Henna - This ancient dye comes from the henna shrub and has been used for centuries to color and condition hair. True henna produces a red dye, but today's henna products are mixed with other natural ingredients such as indigo or coffee to produce a variety of shades. Unlike chemical dyes which penetrate the hair shaft, henna wraps around each strand, effectively sealing it with a reflective coating. It is non-toxic.

Indigo - One of the oldest known non-toxic dyes, indigo is prepared from several plants native to Bengal, Java and Guatemala. Producing a dark blue powder with coppery overtones, indigo has been used for centuries to create color cosmetics and hair dye.

Kaolin Clay - Also known as china clay, this fine white mineral clay is used in the manufacture of many powdered and opaque cosmetics. It can also be used as an oil absorbing face mask. More difficult to find than bentonite clay.

Kohl - Used by the Egyptians to line the eye, kohl is reputed to protect the wearer from disease and evil spirits. Originally made from the ash of frankincense, kohl was later made from powdered antimony, a metallic element often containing lead, arsenic, phosphates and other impurities. Kohls containing lead have been banned in the United States and Great Britain.

Lecithin - This naturally occurring antioxidant and emollient is often used in soaps, skin creams and hair preparations. Found in egg yolk and soy oil, lecithin is high in the B vitamins choline and inositol. Liquid lecithin can be found in most health food stores.

Orris Root - Commonly found in craft shops, powdered orris root is used in sachets, aromatic dusting powders and dry shampoos. Derived from the rootstock of the Florentine Iris, orris is also used as a fixative in homemade potpourri.

Royal Jelly - Rumored as having the ability to restore the skin's youthfulness, royal jelly is the highly nutritious substance secreted in the throats of worker bees. A valuable component in Chinese medicine, royal jelly contains a full range of amino acids, minerals, enzymes and vitamins A, B, C and E. Look for it in Chinese herb shops.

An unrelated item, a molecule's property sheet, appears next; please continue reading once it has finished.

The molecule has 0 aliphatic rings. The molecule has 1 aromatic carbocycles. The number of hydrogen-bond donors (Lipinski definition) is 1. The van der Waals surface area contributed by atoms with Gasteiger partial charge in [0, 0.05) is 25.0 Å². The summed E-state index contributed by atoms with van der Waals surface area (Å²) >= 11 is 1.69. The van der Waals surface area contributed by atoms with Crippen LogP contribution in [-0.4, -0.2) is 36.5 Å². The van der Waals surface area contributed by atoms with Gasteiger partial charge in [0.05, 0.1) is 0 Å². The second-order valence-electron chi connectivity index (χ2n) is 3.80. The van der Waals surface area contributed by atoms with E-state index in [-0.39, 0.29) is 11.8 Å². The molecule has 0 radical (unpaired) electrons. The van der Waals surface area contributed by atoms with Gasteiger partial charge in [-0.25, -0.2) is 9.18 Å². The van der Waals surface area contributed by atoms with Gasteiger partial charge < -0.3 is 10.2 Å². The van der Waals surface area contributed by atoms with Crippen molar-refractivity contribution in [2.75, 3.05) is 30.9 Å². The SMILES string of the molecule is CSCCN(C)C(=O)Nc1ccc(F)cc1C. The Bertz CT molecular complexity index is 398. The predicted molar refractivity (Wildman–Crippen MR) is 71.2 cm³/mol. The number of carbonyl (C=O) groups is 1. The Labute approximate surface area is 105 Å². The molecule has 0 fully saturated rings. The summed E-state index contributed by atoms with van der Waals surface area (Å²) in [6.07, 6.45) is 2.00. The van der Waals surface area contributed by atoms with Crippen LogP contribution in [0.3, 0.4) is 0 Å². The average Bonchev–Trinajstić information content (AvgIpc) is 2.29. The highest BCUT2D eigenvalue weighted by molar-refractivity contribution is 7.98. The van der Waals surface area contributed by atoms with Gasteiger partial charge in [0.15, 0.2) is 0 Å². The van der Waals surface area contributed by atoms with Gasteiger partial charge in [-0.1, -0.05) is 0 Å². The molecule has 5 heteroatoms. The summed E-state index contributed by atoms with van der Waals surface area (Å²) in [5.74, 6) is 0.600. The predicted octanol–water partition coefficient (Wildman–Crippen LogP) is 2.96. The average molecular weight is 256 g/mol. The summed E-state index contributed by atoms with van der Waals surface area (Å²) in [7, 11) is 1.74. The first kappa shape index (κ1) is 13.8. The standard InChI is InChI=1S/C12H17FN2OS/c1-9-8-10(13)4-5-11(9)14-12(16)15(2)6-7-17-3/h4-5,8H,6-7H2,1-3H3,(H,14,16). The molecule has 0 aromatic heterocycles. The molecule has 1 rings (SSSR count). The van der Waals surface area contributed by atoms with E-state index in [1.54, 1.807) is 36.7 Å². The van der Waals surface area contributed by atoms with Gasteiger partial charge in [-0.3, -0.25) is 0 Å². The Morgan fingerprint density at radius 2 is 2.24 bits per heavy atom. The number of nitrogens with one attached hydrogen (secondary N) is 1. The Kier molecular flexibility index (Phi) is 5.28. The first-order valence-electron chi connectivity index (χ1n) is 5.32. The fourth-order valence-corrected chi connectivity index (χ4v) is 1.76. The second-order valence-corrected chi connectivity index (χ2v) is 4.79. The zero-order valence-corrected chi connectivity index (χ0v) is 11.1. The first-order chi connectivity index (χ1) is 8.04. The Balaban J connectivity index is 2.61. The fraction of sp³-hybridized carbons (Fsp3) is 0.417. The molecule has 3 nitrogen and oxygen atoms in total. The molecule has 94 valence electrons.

Silica - Critical in the development of strong nails as well as healthy skin and hair, silica is found abundantly in nature. Alfalfa, beets, soybeans, whole grains, green leafy vegetables and the herb horsetail are good sources of this important mineral.

Soapwort - A perennial herb used widely during the Middle Ages, soapwort gets it's name because the leaves form a lather when bruised. Check with herb dealers for availability.

Tannic Acid - Natural tannic acid can be found in the bark of oak trees as well as in cherries, tea and coffee. Used as an astringent, tannic acid may tint the hair and skin brown when applied topically.

Volatile Oils - Another name for essential oils, volatile oils are responsible for producing the aroma in certain plants and flowers. Volatile oils stimulate the tissue they come in contact with and can arouse or soothe, depending on their source and concentration.

Witch Hazel - Used in many synthetic and natural cosmetic preparations, witch hazel is valued for its astringent properties. An old Native American remedy for insect bites, burns and irritated skin, witch hazel tones the skin and is good for oily complexions. Available at health food and drug stores.

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Kim Erickson.